Classically, seprocidin activity has been investigated using peptidic substrates in which the C-terminus is conjugated to a chromogenic or fluorogenic group, which is released upon cleavage. The most commonly used fluorogenic substrate is N-(Methoxysuccinyl)-AAPV-4-methyl-7-coumaryl amide10. Alterations of the peptidic substrate have shown improved specificity for individual seprocidins; Gauthier has described HNE optimised FRET peptides such as Abz-APEEIMRRQ-EDDnp (Abz: 2-aminobenzoyl, EDDnp: N-(2,4-dinitrophenyl)ethylenediamine) as substrates for the measurement of HNE proteases on the surfaces of neutrophils11. FRET-based probes based on the AAPV substrate, as well as fluorescently-labelled inhibitors, have been used to visualise regional elastase activity in vivo12,13. Multivalent fluorescent peptides have demonstrated high biocompatibilities, low toxicities and an ability to access intracellular compartments14, and we previously reported on a lead optimised peptidic substrate incorporated into a multi-branched fluorescently labelled reporter to monitor HNE derived from human neutrophils15. This offered a single auto-quenching fluorophore based approach for the analysis of proteolytic activity, where amplification of signal upon substrate cleavage was possible, without needing to rely on two dyes, but demonstrated high background levels. Based on these observations, we have now designed a multivalent FRET peptide scaffold to give a super-silent quenched sensor with triple horizontal quenching, enabling the visualisation of intracellular and extracellular protease activity (Fig. 1). To demonstrate proof of concept of this novel scaffold, we have used the generic AAPV peptidic substrate with potential to iterate this peptide sequence to provide additional enzyme specificity.

Figure 1
Figure 1

The tribranched scaffold utilizes a multi-branched FRET system that remains super-silent in the absence of enzyme. The trimeric structure facilitates vesicular uptake into neutrophils and under the activity of serine proteases the peptide sequence is hydrolysed releasing the methyl red quencher, where upon the fluorescein moieties fluoresce. Q = FRET Quencher, FAM = 5-carboxyfluorescein amide.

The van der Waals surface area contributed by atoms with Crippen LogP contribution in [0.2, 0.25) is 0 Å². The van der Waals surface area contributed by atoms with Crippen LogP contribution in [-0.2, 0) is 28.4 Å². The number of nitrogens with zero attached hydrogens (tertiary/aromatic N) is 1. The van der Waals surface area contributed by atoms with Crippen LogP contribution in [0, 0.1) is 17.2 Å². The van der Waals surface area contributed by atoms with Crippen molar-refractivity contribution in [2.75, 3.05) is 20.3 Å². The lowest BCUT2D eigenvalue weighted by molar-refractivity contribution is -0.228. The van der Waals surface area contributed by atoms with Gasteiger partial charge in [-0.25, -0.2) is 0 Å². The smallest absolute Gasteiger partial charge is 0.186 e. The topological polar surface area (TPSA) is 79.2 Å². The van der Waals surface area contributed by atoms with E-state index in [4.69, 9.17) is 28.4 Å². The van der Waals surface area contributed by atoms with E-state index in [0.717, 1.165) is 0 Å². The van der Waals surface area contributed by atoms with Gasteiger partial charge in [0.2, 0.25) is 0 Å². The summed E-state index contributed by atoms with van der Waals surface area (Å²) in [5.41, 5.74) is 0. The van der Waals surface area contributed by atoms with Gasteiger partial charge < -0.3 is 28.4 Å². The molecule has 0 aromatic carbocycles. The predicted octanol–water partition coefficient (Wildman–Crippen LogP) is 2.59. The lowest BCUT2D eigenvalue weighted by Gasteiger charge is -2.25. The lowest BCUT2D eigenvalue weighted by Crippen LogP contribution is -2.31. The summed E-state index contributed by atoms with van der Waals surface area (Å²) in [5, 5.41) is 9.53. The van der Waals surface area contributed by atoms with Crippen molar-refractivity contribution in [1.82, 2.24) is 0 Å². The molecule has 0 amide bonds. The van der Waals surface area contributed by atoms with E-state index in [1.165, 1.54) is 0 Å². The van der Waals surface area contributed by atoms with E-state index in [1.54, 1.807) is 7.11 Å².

Results

Probe synthesis

The first step in the synthesis of the probe was the preparation of monomer (6) which was synthesised in six steps in an overall yield of 15% (supplementary materials)15. This was attached to a Knorr/Rink type-linker on an aminomethyl polystyrene resin, and followed by standard Fmoc-based solid phase peptide synthesis to build the peptide (Fmoc-Ala-Ala-Pro-Val-Lys(Dde) on the resin. β-Alanine was used as an amino-terminal spacing element and functionalised with methyl red, while the Lysine side chain was functionalised with 5(6)-carboxyfluorescein, followed by standard acidolysis to enable linker cleavage. The synthesis and analysis of the probe are shown in Fig. 2.

Figure 2
Figure 2

(A) Probe synthesis. Reagents and conditions: (i) Fmoc-Rink amide linker, HOBt, DIC, DMF; (ii) 20% Piperidine/DMF; (iii) Monomer (6), DIPEA, DMAP, DCM/DMF; (iv) 2% Hydrazine/DMF; (v) [(a) Fmoc-AA-OH, Oxyma, DIC, DMF, (b) 20% piperidine/DMF x 6]; (vi) Methyl red, Oxyma, DIC, DMF,; (vii) (a) 2% Hydrazine/DMF, b) 5(6)-carboxyfluorescein, Oxyma, DIC, DMF; (ix) TFA/DCM/TIS (95/2.5/2.5). MR = Methyl red, FAM = 5(6)-carboxyfluorescein amide, Ahx = 6-aminohexanoic acid, Dde: N-(1-(4,4-dimethyl-2,6-dioxocyclohexylidene)ethyl). (B) RP-HPLC chromatogram of probe (8) on a Discovery C18 reverse-phase column (50 × 4.6 mm, 5 μm) with a flow rate of 1 mL/min and eluting with 0.1% HCOOH in H2O (A) and 0.1% HCOOH in CH3CN (B), a gradient of 5 to 95% B over 13 min and an initial isocratic period of 2 min with detection at 254 nm (lower) and by evaporative light scattering (upper); (C) FTMS analysis: m/z 1030 [M + 4/4]+, 1373 [M + 3/3]+ and 2059 [M + 2/2]+; insert spectral zoom (experimental and theoretical [M + 3/3]+).